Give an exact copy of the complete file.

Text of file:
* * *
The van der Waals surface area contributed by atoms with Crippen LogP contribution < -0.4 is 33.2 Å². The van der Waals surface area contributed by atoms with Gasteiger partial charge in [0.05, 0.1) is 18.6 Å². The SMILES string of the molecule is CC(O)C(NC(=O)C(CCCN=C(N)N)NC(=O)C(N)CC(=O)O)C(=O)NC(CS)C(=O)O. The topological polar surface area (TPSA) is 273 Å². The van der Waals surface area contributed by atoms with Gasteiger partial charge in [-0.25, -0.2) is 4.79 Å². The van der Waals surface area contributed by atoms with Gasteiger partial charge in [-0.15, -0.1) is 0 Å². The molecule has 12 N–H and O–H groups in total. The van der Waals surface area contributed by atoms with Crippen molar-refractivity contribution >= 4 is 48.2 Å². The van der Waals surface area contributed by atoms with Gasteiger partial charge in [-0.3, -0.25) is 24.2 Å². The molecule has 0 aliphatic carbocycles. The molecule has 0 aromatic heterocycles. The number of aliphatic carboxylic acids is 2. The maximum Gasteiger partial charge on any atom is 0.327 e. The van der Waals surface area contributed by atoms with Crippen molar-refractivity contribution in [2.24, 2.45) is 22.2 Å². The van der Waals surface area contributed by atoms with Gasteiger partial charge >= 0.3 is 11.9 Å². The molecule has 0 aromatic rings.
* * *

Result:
The van der Waals surface area contributed by atoms with Crippen LogP contribution < -0.4 is 33.2 Å². The van der Waals surface area contributed by atoms with Gasteiger partial charge in [0.05, 0.1) is 18.6 Å². The SMILES string of the molecule is CC(O)C(NC(=O)C(CCCN=C(N)N)NC(=O)C(N)CC(=O)O)C(=O)NC(CS)C(=O)O. The topological polar surface area (TPSA) is 273 Å². The van der Waals surface area contributed by atoms with Gasteiger partial charge in [-0.25, -0.2) is 4.79 Å². The van der Waals surface area contributed by atoms with Gasteiger partial charge in [-0.15, -0.1) is 0 Å². The molecule has 12 N–H and O–H groups in total. The van der Waals surface area contributed by atoms with Crippen molar-refractivity contribution >= 4 is 48.2 Å². The van der Waals surface area contributed by atoms with Gasteiger partial charge in [-0.3, -0.25) is 24.2 Å². The molecule has 0 aliphatic carbocycles. The molecule has 0 aromatic heterocycles. The number of aliphatic carboxylic acids is 2. The maximum Gasteiger partial charge on any atom is 0.327 e. The van der Waals surface area contributed by atoms with Crippen molar-refractivity contribution in [2.24, 2.45) is 22.2 Å². The van der Waals surface area contributed by atoms with Gasteiger partial charge >= 0.3 is 11.9 Å². The molecule has 0 aromatic rings.